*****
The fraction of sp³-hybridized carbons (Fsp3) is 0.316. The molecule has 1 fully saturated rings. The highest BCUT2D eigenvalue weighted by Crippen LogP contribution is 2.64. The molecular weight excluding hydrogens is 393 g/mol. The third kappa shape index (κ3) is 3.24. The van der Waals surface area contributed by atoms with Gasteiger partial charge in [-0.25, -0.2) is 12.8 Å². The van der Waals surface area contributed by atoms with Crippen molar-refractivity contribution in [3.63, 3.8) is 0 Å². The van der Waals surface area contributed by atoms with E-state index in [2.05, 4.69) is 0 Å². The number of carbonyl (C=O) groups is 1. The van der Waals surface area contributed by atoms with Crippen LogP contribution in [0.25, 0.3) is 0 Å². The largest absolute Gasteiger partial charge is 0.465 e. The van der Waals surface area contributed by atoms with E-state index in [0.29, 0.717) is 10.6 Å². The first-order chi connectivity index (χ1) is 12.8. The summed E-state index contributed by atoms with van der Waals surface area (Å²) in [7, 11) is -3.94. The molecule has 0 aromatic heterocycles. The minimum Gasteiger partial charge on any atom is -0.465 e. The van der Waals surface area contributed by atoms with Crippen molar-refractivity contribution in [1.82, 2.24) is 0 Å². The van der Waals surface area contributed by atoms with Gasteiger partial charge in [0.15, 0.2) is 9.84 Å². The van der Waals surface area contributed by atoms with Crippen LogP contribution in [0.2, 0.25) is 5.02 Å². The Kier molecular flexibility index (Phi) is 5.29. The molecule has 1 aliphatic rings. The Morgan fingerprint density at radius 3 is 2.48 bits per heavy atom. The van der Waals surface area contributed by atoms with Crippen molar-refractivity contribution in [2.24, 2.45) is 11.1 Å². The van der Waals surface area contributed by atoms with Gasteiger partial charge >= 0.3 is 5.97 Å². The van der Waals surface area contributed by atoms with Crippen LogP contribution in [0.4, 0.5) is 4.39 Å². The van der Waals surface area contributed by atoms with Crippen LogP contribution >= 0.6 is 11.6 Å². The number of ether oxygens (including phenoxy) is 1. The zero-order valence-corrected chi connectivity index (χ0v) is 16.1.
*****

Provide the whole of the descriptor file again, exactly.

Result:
The fraction of sp³-hybridized carbons (Fsp3) is 0.316. The molecule has 1 fully saturated rings. The highest BCUT2D eigenvalue weighted by Crippen LogP contribution is 2.64. The molecular weight excluding hydrogens is 393 g/mol. The third kappa shape index (κ3) is 3.24. The van der Waals surface area contributed by atoms with Gasteiger partial charge in [-0.25, -0.2) is 12.8 Å². The van der Waals surface area contributed by atoms with Crippen molar-refractivity contribution in [3.63, 3.8) is 0 Å². The van der Waals surface area contributed by atoms with E-state index in [2.05, 4.69) is 0 Å². The number of carbonyl (C=O) groups is 1. The van der Waals surface area contributed by atoms with Crippen LogP contribution in [0.25, 0.3) is 0 Å². The largest absolute Gasteiger partial charge is 0.465 e. The van der Waals surface area contributed by atoms with E-state index in [0.29, 0.717) is 10.6 Å². The first-order chi connectivity index (χ1) is 12.8. The summed E-state index contributed by atoms with van der Waals surface area (Å²) in [7, 11) is -3.94. The molecule has 0 aromatic heterocycles. The minimum Gasteiger partial charge on any atom is -0.465 e. The van der Waals surface area contributed by atoms with Crippen molar-refractivity contribution in [1.82, 2.24) is 0 Å². The van der Waals surface area contributed by atoms with Gasteiger partial charge in [0.15, 0.2) is 9.84 Å². The van der Waals surface area contributed by atoms with Crippen LogP contribution in [0.2, 0.25) is 5.02 Å². The Kier molecular flexibility index (Phi) is 5.29. The molecule has 1 aliphatic rings. The Morgan fingerprint density at radius 3 is 2.48 bits per heavy atom. The van der Waals surface area contributed by atoms with Crippen molar-refractivity contribution in [2.24, 2.45) is 11.1 Å². The van der Waals surface area contributed by atoms with Gasteiger partial charge >= 0.3 is 5.97 Å². The van der Waals surface area contributed by atoms with Crippen LogP contribution in [0.4, 0.5) is 4.39 Å². The van der Waals surface area contributed by atoms with Crippen LogP contribution >= 0.6 is 11.6 Å². The number of ether oxygens (including phenoxy) is 1. The zero-order valence-corrected chi connectivity index (χ0v) is 16.1.